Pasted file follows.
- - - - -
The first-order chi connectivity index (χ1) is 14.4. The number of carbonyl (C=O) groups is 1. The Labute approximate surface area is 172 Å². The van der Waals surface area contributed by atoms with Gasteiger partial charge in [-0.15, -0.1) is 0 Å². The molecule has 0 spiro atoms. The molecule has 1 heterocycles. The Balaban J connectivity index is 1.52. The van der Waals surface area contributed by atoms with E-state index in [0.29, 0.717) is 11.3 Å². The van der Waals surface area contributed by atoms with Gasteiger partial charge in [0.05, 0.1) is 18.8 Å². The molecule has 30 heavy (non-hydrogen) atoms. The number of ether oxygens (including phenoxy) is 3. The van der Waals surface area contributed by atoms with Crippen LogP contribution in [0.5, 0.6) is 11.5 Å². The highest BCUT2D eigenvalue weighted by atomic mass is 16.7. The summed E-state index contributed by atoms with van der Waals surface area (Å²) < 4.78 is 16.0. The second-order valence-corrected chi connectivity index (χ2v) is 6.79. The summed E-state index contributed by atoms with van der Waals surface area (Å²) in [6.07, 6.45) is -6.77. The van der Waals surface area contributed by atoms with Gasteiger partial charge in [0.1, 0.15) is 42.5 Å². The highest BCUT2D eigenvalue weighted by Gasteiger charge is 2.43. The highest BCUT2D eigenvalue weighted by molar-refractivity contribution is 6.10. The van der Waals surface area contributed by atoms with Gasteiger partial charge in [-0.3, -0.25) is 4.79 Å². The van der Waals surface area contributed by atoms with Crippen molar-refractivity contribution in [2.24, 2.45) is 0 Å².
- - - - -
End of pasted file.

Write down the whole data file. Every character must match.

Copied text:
The first-order chi connectivity index (χ1) is 14.4. The number of carbonyl (C=O) groups is 1. The Labute approximate surface area is 172 Å². The van der Waals surface area contributed by atoms with Gasteiger partial charge in [-0.15, -0.1) is 0 Å². The molecule has 0 spiro atoms. The molecule has 1 heterocycles. The Balaban J connectivity index is 1.52. The van der Waals surface area contributed by atoms with E-state index in [0.29, 0.717) is 11.3 Å². The van der Waals surface area contributed by atoms with Gasteiger partial charge in [0.05, 0.1) is 18.8 Å². The molecule has 30 heavy (non-hydrogen) atoms. The number of ether oxygens (including phenoxy) is 3. The van der Waals surface area contributed by atoms with Crippen LogP contribution in [0.5, 0.6) is 11.5 Å². The highest BCUT2D eigenvalue weighted by atomic mass is 16.7. The summed E-state index contributed by atoms with van der Waals surface area (Å²) < 4.78 is 16.0. The second-order valence-corrected chi connectivity index (χ2v) is 6.79. The summed E-state index contributed by atoms with van der Waals surface area (Å²) in [6.07, 6.45) is -6.77. The van der Waals surface area contributed by atoms with Gasteiger partial charge in [0.1, 0.15) is 42.5 Å². The highest BCUT2D eigenvalue weighted by Gasteiger charge is 2.43. The highest BCUT2D eigenvalue weighted by molar-refractivity contribution is 6.10. The van der Waals surface area contributed by atoms with Gasteiger partial charge in [-0.3, -0.25) is 4.79 Å². The van der Waals surface area contributed by atoms with Crippen molar-refractivity contribution in [2.24, 2.45) is 0 Å².